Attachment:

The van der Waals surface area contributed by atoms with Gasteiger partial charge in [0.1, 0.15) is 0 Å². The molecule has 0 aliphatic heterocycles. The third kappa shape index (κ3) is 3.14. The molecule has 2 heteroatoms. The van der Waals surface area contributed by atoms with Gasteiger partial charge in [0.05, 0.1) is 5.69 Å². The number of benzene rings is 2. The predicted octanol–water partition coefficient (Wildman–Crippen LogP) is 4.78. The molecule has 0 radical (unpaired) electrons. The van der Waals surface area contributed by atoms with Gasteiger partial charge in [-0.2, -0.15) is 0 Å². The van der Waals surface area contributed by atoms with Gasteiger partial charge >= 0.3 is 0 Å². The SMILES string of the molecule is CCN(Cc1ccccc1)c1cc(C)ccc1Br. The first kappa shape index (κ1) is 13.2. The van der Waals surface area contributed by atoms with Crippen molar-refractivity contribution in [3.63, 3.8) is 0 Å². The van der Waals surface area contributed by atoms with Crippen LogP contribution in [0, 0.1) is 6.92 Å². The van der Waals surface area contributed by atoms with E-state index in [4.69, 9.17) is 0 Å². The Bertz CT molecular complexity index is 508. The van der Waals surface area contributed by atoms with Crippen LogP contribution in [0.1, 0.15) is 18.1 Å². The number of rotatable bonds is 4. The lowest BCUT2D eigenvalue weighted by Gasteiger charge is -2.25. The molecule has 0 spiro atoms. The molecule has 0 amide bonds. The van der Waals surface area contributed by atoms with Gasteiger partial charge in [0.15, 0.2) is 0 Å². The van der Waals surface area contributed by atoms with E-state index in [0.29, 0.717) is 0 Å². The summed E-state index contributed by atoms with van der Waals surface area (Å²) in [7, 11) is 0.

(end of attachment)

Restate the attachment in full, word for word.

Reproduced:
The van der Waals surface area contributed by atoms with Gasteiger partial charge in [0.1, 0.15) is 0 Å². The molecule has 0 aliphatic heterocycles. The third kappa shape index (κ3) is 3.14. The molecule has 2 heteroatoms. The van der Waals surface area contributed by atoms with Gasteiger partial charge in [0.05, 0.1) is 5.69 Å². The number of benzene rings is 2. The predicted octanol–water partition coefficient (Wildman–Crippen LogP) is 4.78. The molecule has 0 radical (unpaired) electrons. The van der Waals surface area contributed by atoms with Gasteiger partial charge in [-0.2, -0.15) is 0 Å². The van der Waals surface area contributed by atoms with Gasteiger partial charge >= 0.3 is 0 Å². The SMILES string of the molecule is CCN(Cc1ccccc1)c1cc(C)ccc1Br. The first kappa shape index (κ1) is 13.2. The van der Waals surface area contributed by atoms with Crippen molar-refractivity contribution in [3.63, 3.8) is 0 Å². The van der Waals surface area contributed by atoms with Crippen LogP contribution in [0, 0.1) is 6.92 Å². The van der Waals surface area contributed by atoms with E-state index in [4.69, 9.17) is 0 Å². The Bertz CT molecular complexity index is 508. The van der Waals surface area contributed by atoms with Crippen LogP contribution in [0.1, 0.15) is 18.1 Å². The number of rotatable bonds is 4. The lowest BCUT2D eigenvalue weighted by Gasteiger charge is -2.25. The molecule has 0 spiro atoms. The molecule has 0 amide bonds. The van der Waals surface area contributed by atoms with Gasteiger partial charge in [0.15, 0.2) is 0 Å². The van der Waals surface area contributed by atoms with E-state index in [0.29, 0.717) is 0 Å². The summed E-state index contributed by atoms with van der Waals surface area (Å²) in [7, 11) is 0.